Demian Conrad wanted to find a way to visualize sound for the graphic identity of the Camerata Lausanne. The eye-catching patterns were inspired by the work of Ernst Chladni.

A business card from the series.

"Using different patterns with different frequencies in the same family allows the identity to be organic and flexible," Conrad says. "This gives the identity a more natural, sophisticated appeal, and gives the client much more freedom in the use of his own visual language."

The back of the business cards are printed with a Chladni-inspired pattern.

Conrad created a logotype, letterhead, envelopes, and business cards.

The back of the page is printed with a white-on-white pattern.

The Neutraface font was used as a starting point, then completely redrawn by Emmanuel Rey. "The horizontal stroke of the A is higher, to erase the old-fashioned feeling of Neutraface, and the S is balanced differently . Horizontal strokes of E and R are also fixed at the same height for more homogeneity, E and T are wider for spacing and kerning reasons and the weights of the first and second lines of the logotype are perfectly balanced," Conrad says.

Chladni experimented with running a bow along a sand-covered plate, and observing the patterns that emerged.

A visualization of a vibration and the resulting pattern created.

Various patterns created by different vibrations.

Mathieu Rudaz created a computer program to simulate the patterns.

"Normally we assign colors to brands so that customers can easily recognize them," Conrad says. "In this case is not the color to be the main actor but the patterns. Those have formal similarities thanks to the fact they are connected to the same principle."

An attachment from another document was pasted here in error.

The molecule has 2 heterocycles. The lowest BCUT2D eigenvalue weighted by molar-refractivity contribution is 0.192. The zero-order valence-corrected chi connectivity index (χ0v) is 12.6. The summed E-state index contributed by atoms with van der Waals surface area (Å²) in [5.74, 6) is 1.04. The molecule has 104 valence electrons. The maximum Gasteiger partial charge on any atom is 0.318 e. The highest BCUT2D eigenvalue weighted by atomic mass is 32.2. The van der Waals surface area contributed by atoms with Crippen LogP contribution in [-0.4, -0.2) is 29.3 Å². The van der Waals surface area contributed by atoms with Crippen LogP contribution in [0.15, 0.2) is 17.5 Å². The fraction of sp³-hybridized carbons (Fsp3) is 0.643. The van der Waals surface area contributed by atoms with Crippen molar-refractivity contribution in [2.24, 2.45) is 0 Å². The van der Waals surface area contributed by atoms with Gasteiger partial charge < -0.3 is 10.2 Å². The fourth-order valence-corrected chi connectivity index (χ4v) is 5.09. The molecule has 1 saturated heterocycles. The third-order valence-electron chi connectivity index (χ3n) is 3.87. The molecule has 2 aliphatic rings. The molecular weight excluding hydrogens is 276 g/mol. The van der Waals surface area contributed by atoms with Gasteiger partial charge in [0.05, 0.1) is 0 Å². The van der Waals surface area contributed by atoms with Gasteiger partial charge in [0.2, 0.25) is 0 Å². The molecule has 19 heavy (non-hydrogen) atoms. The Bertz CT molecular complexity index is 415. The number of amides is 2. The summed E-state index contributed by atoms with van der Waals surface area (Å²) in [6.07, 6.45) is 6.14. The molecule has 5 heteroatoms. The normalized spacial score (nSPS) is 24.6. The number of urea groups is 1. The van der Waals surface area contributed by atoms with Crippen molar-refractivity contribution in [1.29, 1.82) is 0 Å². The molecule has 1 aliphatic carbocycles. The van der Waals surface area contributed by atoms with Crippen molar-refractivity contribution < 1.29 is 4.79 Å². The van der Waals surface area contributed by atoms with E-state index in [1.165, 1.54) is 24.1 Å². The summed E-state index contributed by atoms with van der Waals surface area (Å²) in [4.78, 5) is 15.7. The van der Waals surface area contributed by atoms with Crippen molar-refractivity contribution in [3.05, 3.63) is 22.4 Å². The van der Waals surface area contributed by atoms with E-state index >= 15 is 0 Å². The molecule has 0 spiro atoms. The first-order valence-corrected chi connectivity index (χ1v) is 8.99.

A Clever Branding System For An Orchestra That Visualizes Sound

Demian Conrad turned to the sonic experiments of Ernst Chladni to create a graphic identity for Camerata.

In the 1780s, German physicist (and musician) Ernst Chladni conducted a series of experiments by drawing a bow along the edge of a sand-covered metal sheet; the resulting vibrations caused the grains to align into flat forms. In the 1990s, Swiss designer Demian Conrad explored these "Chladni figures" as an art school student. The effect was memorable, but it wasn’t until last year that he was able to fully explore their potential on a commission to create the graphic character for Camerata, a classical orchestra in Lausanne. "My personal challenge was to find a way to establish a visual identity without falling into the trap of the traditional clichés, like violins or music sheets," Conrad tells Co.Design.

An early attempt to physically make and photograph the patterns proved too time consuming and difficult to control, so Conrad opted instead to utilize a computer program designed by Mathieu Rudaz. "The controller interface lets us change the amplitude (frequency), shape, and size of each pattern, allowing us to adjust the values of equations that calculate which pixel must be white and which one should stay black in real time," Conrad explains. The process, though technical and precise, was also quite organic. "Instead of having a fixed graphical element and than multiplied over various media, the design changes in depending the media and the frame—it becomes a flexible identity." In other words, business cards and posters have different motifs, but a clearly shared heritage.

Neutraface was established as the font of choice, then completely redrawn by Emmanuel Rey with "a much more radical approach to basic geometry," Conrad says. "The curves are pure and simple." Horizontal strokes, widths, and heights were also altered to create the now-exclusive logotype. In addition to all the print collateral, the main image on the revamped Camerata website evolves depending on the time of day—a low frequency is represented in the morning, getting higher and higher until midnight. "I decided that it should be reactive, as if it were alive," he says. "Like its own performance as a Chladni generator."

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  • JW

    Very inspiring outcome of a project based on interaction and experimentation. Clever!

  • Sara G Leydon

    This made me wonder if harmonics/sound vibrations could create architechture... are bee hives or wasp nests shapes determined by their"buzzing".